Wednesday, October 19, 2022

A Quick Formula for an Adventure!

 How to Be a Great Narrator (Game Master) #3

Sometimes you plan for weeks and weeks to make your campaign ready. You spend days in worldbuilding, days in the maps, hour after hour making the core NPCs, and even more hours working out the storylines.

Other times, you’re just sitting around with some buddies and you want to throw down some dice. While they’re whipping together some quick characters, can you improvise an adventure? Can you make something interesting and exciting?

Here’s a fast formula you can use to put out an exciting and compelling adventure! It’s “SNGC” - you could possibly pronounce that like, “SNUG-kkh” if you wanted to, but I’m not sure why you would...


1 - Setting

Where is this adventure going to happen? This is more than just “What world?” or “What city?” the players will be wandering through. Is there a basement or catacombs under an inn or a chapel? Will they be creeping through a dark and spooky forest? This is the first decision.

2 - Characters

Who will be involved? In this case, I’m speaking much more about the NPCs, rather than the players. Who will they encounter, and what will they be like. Jot down a few names (maybe use an online name generator or an old IKEA catalog) and a few notes of the role of the character and their personality. The less of this you have to improvise, the more fleshed-out the story will be.

3 - Goals

Why are we here? And why should we care? 

These are the deep existential questions your party will be asking you. Well, they might not ask these questions out loud, but believe me, they are thinking about these issues. Exploring the sandbox or shopping for new armor and potions only carries you so far before you start to wonder what the point of it all is. Is there some magical McGuffin they can seek, or some monster terrorizing a village? Is there a tourney to be won, or someone to be rescued? The sooner a goal, a task, is established, the sooner the game will get underway.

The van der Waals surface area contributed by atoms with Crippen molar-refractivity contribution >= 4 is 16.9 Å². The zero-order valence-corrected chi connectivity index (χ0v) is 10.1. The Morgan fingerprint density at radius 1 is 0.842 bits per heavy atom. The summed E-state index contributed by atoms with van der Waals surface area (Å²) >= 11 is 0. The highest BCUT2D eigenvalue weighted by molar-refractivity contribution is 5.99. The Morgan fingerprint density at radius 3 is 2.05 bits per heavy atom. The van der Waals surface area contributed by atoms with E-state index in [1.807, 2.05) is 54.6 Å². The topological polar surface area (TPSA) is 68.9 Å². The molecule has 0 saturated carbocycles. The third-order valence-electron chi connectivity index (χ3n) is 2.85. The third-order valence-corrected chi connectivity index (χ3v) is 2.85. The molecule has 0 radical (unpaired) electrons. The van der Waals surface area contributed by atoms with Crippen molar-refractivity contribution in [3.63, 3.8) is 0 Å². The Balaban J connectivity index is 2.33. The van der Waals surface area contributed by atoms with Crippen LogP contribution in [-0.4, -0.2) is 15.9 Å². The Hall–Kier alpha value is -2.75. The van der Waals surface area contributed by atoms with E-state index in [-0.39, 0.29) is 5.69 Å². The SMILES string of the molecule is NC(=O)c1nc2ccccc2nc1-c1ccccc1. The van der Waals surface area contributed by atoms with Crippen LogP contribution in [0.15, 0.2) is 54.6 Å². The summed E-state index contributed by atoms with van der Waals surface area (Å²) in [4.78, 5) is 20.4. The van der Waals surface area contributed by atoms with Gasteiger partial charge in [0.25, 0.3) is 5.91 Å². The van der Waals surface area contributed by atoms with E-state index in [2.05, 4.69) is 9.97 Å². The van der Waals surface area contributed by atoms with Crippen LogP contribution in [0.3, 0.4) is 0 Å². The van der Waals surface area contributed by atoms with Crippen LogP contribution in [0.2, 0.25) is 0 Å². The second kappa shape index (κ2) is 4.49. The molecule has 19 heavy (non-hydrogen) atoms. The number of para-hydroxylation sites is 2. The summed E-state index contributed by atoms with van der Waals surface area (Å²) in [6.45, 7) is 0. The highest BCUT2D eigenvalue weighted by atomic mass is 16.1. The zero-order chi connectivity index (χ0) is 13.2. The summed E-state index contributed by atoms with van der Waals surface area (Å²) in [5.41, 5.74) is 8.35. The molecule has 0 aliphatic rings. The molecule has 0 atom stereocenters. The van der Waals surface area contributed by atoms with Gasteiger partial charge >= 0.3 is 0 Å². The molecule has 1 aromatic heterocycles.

4 - Conflict

This is critical. Without conflict, you have no story. Sandbox play can be fun, but if the characters don’t have something driving them to act, they will either shut down in boredom, or will look to create some conflict with the characters in the setting. It’s NOT likely that this will end well. Trust me.

There are two kinds of conflict here: One is the conflict the party will face when they try to achieve the goal. This could be pretty obvious: The monster they’re trying to kill might not WANT to be killed, or the powerful evil wizard whose McGuffing they’re wanting to steal might not WANT to end his comfortable reign of blood and horror.

It’s also a lot of fun to establish some external conflicts between the NPCs. Maybe some of the villagers don’t trust each other, and maybe they want to get back at an old rival in the tavern. These sorts of conflicts might not drive the story quite as much, but they can sure flavor it and make it more tricky.

Remember to hint at the conflicts and the goals early on. This is often called the “Hook” or the “Teaser”. This is what triggers the adventurers into action mode and away from drink-themselves-into-oblivion-on-the-inn’s-barstool mode.

So, that’s the SNGC formula for a quickie adventure. Even if you can’t decide how to pronounce it (“SNOG-ick”? “SING-K”?), you’ll find that it will help you establish an active and energetic adventure that your players will lunge into. It can also be used in preparing the individual sessions of a long-running campaign as well.

Happy Gaming, and roll 20s!

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